Although we used the previously known time, radiant position and velocity as bases to define our preselection of orbits, we will not use the orbit from previous research as parent orbit to detect XHE-candidates. The first step is to check to which extend the median values of the selected dataset compare to the literature values. If our dataset contains a concentration of orbits for the XHE shower, the median values should be comparable. We check this for the total dataset as well as for the sub datasets for CAMS, EDMOND and SonotaCo. The results are listed in Table 1. All combinations compare well to the orbit found in literature which is a first indication that a significant number of orbits of this shower are included. The median values listed also include the contamination by sporadics because no similarity criteria were applied yet.

Table 1 – The median values for each sub-set of orbits, CAMS, SonotaCo and EDMOND, compared to the reference orbit from literature (Jenniskens et al., 2018).

  CAMS SonotaCo Edmond All Reference (2018)
αg 256.7° 254.8° 258.8° 256.8° 257.8°
δg +49.1° +49.0° +49.0° +49.0° +48.7°
vg 35.6 34.9 34.5 34.8 34.7
a 3.17 2.76 2.70 2.75 2.74
q 0.983 0.979 0.985 0.983 0.982
e 0.692 0.647 0.636 0.645 0.642
ω 191.04° 195.02° 190.16° 192.07° 191.1°
Ω 350.87° 351.67° 351.74° 351.66° 352.4°
i 60.0° 59.1° 59.0° 59.1° 59.4°
N 42 128 207 377 86


We apply three discrimination criteria to evaluate the similarity between the individual orbits taking the median values as parent orbit. The D-criteria used are these of Southworth and Hawkins (1963), Drummond (1981) and Jopek (1993). We consider four different threshold levels of similarity:

  • Low: DSH < 0.25 & DD < 0.105 & DH < 0.25;
  • Medium low: DSH < 0.2 & DD < 0.08 & DH < 0.2;
  • Medium high: DSH < 0.15 & DD < 0.06 & DH < 0.15;
  • High: DSH < 0.1 & DD < 0.04 & DH < 0.1.

In Table 2 we filter those orbits that fit the low threshold D-criteria to eliminate the obvious sporadic contamination from the sample. The median values for each set of orbits do not differ too much from Table 1, but the comparison is slightly better. In Table 3 we compare the median values of the orbits according to the four levels of the D-criteria threshold. Again the resulting orbits for each of the levels of similarity show very little variation. Whether we consider the preselected dataset as a whole, or if we consider the different networks with or without D-criteria, all have about the same median values.

Table 2 – The median values for each sub-set of orbits, CAMS, SonotaCo and EDMOND with DD < 0.105, compared to the reference orbit from literature (Jenniskens et al., 2018).

  CAMS SonotaCo Edmond All Reference (2018)
αg 254.8° 255.2° 257.2° 256.4°° 257.8°
δg +48.7° +48.8° +48.8° +48.8° +48.7°
vg 35.1 34.5 34.2 34.5 34.7
a 2.69 2.63 2.54 2.58 2.74
q 0.981 0.981 0.985 0.983 0.982
e 0.642 0.626 0.613 0.618 0.642
ω 195.01° 194.82° 192.31° 194.05° 191.1°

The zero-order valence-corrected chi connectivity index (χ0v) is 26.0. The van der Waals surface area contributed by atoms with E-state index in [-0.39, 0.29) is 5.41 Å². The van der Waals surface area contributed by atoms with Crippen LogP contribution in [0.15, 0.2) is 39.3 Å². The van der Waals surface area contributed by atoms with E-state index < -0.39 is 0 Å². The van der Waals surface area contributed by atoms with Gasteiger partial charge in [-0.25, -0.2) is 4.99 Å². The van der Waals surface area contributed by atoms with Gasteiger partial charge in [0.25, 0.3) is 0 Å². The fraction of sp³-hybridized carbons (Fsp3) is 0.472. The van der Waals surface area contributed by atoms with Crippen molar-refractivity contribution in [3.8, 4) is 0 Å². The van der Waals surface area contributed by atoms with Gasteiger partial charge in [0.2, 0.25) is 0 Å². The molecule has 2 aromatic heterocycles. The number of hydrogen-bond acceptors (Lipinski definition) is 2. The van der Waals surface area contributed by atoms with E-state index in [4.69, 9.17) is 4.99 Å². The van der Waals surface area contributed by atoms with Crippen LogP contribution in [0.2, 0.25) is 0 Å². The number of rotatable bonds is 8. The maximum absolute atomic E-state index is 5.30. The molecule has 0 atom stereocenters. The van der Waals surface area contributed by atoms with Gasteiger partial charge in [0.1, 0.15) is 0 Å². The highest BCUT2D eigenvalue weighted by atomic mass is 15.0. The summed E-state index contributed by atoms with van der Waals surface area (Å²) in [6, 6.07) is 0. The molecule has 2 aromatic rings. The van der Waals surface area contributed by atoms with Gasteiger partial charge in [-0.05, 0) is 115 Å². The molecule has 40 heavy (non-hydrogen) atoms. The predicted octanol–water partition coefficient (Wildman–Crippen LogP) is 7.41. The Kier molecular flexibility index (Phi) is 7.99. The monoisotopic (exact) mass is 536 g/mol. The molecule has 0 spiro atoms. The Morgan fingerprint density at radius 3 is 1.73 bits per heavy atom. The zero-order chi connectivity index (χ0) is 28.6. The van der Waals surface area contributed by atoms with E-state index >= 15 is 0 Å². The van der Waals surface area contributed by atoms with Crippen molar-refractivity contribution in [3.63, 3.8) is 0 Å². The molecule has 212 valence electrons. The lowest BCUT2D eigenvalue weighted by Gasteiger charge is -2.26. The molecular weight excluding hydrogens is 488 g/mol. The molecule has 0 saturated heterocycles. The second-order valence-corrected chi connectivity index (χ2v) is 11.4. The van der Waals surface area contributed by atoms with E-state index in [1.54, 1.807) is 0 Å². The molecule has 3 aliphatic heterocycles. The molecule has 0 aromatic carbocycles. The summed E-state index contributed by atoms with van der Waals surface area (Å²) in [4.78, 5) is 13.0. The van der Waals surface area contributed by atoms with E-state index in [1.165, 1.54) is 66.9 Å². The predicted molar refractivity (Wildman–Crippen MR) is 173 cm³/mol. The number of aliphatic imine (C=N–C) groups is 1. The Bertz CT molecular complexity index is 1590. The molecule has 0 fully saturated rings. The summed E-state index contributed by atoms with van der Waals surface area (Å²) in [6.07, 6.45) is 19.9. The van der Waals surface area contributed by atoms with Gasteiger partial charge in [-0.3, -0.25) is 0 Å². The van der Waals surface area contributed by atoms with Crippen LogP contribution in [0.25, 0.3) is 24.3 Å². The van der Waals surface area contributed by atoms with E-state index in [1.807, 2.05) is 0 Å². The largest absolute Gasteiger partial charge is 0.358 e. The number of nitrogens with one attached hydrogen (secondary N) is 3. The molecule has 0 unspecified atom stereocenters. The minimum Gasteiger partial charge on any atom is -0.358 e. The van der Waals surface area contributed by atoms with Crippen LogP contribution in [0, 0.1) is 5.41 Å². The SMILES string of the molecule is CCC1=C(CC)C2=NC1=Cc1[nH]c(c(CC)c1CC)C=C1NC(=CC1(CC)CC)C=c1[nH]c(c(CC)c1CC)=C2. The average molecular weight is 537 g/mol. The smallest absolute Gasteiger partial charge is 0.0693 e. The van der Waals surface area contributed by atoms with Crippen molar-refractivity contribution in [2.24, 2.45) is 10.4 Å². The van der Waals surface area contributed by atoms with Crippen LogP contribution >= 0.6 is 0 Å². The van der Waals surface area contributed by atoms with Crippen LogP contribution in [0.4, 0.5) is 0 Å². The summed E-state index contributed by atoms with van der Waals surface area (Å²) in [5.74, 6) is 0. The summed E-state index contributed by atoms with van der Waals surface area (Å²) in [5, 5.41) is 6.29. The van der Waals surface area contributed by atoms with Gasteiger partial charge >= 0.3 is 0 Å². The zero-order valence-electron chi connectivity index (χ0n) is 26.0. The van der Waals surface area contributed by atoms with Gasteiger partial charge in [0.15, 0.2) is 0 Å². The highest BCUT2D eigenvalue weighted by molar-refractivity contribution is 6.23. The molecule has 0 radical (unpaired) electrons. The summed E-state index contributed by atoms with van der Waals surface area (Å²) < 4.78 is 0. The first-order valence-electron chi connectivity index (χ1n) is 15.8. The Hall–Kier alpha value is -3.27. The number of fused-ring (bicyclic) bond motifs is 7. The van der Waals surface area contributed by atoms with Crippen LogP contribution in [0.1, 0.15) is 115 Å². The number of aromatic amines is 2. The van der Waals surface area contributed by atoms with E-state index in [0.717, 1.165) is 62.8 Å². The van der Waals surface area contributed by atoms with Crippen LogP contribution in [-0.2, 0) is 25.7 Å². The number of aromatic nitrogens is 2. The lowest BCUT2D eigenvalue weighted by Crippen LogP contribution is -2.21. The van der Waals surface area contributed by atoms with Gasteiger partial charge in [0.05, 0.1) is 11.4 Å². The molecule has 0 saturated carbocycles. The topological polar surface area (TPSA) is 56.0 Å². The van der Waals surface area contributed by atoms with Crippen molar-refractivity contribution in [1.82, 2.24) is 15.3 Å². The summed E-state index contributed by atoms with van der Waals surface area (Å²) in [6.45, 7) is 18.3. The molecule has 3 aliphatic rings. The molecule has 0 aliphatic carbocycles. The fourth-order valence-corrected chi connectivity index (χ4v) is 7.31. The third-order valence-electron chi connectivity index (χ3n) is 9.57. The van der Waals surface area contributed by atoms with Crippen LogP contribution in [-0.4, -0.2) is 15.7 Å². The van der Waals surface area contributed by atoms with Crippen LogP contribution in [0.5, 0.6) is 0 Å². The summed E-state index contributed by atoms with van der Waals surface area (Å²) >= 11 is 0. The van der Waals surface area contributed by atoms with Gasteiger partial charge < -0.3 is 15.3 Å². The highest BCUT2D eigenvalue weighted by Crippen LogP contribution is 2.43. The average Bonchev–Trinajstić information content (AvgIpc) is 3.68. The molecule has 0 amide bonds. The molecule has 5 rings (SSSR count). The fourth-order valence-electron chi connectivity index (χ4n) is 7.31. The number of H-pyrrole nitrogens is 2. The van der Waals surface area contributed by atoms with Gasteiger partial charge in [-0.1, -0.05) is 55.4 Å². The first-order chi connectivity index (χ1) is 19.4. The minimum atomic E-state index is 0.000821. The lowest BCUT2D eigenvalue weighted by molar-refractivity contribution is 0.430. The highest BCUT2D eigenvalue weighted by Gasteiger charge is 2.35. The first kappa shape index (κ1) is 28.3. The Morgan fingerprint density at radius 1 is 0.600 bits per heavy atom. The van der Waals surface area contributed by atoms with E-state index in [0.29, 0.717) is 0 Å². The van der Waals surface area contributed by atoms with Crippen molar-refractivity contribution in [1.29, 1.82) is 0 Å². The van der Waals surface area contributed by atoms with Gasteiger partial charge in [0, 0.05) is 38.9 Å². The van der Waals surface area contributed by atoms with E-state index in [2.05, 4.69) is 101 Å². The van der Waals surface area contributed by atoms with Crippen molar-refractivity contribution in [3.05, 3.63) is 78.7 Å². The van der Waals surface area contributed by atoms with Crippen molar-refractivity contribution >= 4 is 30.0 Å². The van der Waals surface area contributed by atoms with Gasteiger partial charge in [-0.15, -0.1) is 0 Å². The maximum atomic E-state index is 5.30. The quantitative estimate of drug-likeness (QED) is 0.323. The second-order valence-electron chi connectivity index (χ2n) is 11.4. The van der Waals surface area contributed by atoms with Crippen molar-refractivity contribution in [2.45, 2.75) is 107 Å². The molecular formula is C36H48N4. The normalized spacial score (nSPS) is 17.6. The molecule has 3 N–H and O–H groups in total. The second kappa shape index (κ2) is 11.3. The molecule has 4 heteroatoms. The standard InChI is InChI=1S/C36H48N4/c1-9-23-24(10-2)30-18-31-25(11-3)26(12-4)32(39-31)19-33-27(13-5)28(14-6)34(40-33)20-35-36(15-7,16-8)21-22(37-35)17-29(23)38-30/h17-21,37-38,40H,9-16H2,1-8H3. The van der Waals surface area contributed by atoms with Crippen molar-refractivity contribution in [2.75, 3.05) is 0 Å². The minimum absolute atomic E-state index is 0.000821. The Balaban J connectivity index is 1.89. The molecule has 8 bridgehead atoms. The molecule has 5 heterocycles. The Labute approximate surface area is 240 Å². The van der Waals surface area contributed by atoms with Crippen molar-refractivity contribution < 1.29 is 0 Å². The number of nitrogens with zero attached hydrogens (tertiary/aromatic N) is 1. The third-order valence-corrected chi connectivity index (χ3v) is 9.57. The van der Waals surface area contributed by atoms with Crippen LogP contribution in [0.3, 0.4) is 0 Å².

Ω 351.88° 351.75° 351.88° 351.86° 352.4°
i 60.6° 59.1° 59.0° 59.2° 59.4°
N 18 67 97 182 86


Table 3 – The median values for the selected orbits with four different threshold levels on the D-criteria, compared to the reference orbit from literature (Jenniskens et al., 2018).

  Low Medium low Medium high High Reference (2018)
αg 256.4° 255.5° 254.8° 254.1° 257.8°
δg +48.8° +48.8° +48.9° +49.2° +48.7°
vg 34.5 34.5 34.5 34.6 34.7
a 2.58 2.64 2.66 2.68 2.74
q 0.983 0.981 0.980 0.979 0.982
e 0.618 0.627 0.631 0.635 0.642
ω 194.05° 194.49° 195.42° 196.19° 191.1°
Ω 351.86° 351.69° 351.47° 351.18° 352.4°
i 59.2° 59.3° 59.4° 59.1° 59.4°
N 182 137 89 47 86
S 52% 64% 76% 88%


Table 3 shows the percentage (S) of orbits of the sample that fails to fulfill the D-criteria and must be considered as sporadic contamination of the radiant area. The remainder is an indication for the evidence of the presence of a dust concentration within the sample.

The presence of a cluster of very similar orbits in the dataset becomes very obvious in the graph of the inclination i (°) against the length of perihelion П (°) (Figure 2).


Figure 2 – The plot of inclination i (°) against the length of perihelion П (°) for the 377 preselected orbits. The colors mark the different threshold levels of the D-criteria relative to the parent orbit defined by the median values of the entire dataset.


5  Final orbit selection

In the preliminary investigation we used the median values based on the entire dataset including the natural contamination by sporadics as a parent orbit to approach the cluster of similar orbits. In the final approach the median values for the 47 orbits that fit the high threshold D-criteria are taken as parent orbit to recalculate the individual D-criteria for each of the 377 selected orbits.

For reason of completeness we repeat the procedure explained in section 4, but based on the parent orbit obtained from the 47 orbits that fit the high threshold criteria.


Table 4 – The median values for each sub-set of orbits, CAMS, SonotaCo and EDMOND with DD < 0.105 using the high threshold orbit from Table 3 as parent orbit. All compared to the reference orbit from literature (Jenniskens et al., 2018).